PROSPECTS of an American recovery are less bright than previously thought, according to minutes of the most recent Federal Reserve (Fed) meeting, released last night.
The Fed expects unemployment for next year of around 8.9--9.1 per cent, up from its last prediction of 8.3--8.7 per cent.
Furthermore, its growth forecasts for 2011 fell to 3--3.6 per cent, down from 3.6–4.5 per cent.
Despite low inflation, the Fed expects Core Personal Expenditure (PCE) of 1–1.1 per cent this year. The last forecast was for 0.8—1 per cent.
All but one dissenting member supported monetary policies of quantitative easing (QE) combined with interest rates kept as low as possible.
Yet the minutes reveal intense discussions over the second phase of quantitative easing (QE2).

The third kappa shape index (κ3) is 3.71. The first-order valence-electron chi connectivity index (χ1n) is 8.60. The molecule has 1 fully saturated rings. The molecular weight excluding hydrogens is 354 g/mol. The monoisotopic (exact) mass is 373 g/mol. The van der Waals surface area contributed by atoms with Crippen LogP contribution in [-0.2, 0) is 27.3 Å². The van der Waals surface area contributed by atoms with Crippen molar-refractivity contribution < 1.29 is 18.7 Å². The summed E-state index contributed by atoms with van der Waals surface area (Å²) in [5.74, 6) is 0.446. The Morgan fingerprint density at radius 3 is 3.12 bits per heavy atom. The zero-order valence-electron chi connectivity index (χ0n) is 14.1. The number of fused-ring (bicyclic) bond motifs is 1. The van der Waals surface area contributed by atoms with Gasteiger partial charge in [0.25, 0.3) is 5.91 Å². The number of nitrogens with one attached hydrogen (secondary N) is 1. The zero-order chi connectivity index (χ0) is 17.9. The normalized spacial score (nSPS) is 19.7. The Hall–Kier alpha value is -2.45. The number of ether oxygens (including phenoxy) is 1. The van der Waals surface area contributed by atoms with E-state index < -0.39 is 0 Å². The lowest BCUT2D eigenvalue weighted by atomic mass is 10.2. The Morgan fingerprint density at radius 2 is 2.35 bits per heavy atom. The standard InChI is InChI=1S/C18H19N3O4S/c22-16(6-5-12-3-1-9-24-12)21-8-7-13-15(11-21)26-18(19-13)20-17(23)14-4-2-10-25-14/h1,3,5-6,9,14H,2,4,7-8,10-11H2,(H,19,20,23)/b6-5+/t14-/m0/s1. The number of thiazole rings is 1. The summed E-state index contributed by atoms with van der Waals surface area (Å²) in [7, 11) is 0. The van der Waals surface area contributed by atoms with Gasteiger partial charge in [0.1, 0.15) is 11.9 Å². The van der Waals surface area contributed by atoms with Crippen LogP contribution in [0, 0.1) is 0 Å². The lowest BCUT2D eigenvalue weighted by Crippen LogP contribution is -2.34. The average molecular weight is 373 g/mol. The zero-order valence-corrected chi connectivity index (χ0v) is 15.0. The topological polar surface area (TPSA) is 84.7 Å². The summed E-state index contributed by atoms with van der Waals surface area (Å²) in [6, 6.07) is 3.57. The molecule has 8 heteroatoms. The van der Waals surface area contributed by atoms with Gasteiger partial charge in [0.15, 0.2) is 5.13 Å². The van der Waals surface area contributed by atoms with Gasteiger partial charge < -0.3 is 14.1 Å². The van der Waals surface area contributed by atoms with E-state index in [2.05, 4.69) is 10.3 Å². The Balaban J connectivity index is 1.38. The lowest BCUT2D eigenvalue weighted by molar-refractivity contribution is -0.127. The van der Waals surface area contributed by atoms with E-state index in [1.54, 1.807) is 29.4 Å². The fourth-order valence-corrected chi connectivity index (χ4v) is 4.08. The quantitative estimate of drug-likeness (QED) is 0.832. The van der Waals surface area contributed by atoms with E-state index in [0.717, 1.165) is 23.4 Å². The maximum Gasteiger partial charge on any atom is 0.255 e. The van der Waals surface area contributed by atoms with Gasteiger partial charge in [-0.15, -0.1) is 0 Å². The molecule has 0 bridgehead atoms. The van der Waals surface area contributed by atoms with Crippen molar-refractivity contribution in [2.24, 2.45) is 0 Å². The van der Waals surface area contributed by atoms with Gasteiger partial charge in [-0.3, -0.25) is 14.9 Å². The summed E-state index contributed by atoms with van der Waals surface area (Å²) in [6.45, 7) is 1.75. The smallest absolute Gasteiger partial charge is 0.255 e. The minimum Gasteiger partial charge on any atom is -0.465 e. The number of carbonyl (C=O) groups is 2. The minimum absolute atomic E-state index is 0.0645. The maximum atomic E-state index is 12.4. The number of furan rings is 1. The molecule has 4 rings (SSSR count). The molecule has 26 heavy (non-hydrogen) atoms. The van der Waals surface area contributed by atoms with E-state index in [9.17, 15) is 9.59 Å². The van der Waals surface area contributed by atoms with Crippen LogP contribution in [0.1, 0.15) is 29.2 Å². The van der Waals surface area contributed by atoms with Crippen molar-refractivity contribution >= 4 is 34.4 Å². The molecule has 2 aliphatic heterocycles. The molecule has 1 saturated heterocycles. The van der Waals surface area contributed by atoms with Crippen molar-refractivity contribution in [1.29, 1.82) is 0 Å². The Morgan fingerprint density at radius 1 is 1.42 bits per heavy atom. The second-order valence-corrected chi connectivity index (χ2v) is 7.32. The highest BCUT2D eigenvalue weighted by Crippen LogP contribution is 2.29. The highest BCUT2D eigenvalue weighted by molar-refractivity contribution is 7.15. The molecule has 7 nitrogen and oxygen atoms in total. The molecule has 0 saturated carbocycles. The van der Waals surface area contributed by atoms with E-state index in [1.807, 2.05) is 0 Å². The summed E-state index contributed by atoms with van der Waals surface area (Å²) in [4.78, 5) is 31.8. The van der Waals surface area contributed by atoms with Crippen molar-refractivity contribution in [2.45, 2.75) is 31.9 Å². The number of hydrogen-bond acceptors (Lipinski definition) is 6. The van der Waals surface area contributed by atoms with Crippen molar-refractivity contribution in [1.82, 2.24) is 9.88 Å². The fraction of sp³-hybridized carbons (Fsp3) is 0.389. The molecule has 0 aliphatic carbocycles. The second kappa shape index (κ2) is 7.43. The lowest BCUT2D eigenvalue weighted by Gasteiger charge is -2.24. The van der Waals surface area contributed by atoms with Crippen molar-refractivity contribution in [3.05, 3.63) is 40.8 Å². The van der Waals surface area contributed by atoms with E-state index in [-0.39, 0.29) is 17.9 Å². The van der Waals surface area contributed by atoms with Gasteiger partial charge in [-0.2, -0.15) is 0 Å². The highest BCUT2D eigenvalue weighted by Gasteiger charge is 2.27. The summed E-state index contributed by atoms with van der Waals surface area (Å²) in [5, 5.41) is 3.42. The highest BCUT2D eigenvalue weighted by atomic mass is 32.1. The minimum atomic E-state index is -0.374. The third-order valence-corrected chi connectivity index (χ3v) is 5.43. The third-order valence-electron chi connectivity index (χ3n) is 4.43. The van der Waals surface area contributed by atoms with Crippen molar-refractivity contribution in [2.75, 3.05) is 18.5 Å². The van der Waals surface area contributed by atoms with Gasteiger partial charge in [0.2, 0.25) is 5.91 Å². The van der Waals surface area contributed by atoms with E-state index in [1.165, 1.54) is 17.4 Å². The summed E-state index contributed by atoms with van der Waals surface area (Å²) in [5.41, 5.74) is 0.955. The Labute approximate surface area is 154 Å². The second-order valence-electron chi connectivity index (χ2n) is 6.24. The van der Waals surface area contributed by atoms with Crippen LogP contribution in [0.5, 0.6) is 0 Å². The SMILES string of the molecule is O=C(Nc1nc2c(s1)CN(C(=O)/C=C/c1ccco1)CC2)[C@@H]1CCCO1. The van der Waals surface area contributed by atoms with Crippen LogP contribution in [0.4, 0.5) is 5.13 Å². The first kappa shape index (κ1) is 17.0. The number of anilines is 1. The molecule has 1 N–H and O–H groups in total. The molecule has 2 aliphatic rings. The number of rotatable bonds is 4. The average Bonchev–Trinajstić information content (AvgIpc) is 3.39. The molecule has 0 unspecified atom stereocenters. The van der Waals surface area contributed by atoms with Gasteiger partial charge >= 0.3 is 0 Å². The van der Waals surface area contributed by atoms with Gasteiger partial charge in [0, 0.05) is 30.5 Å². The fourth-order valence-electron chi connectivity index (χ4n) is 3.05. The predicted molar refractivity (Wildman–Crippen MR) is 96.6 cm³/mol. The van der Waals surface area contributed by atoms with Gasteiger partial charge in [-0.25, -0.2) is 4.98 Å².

Several members thought further easing “could cause an undesirably large increase in inflation”.
QE could provoke “unwanted downward pressure on the dollar”, said some members, and might “have only a limited effect on the pace of the recovery” and further monetary stimulus “would be warranted only if the outlook worsened and the odds of deflation increased materially,” the minutes say.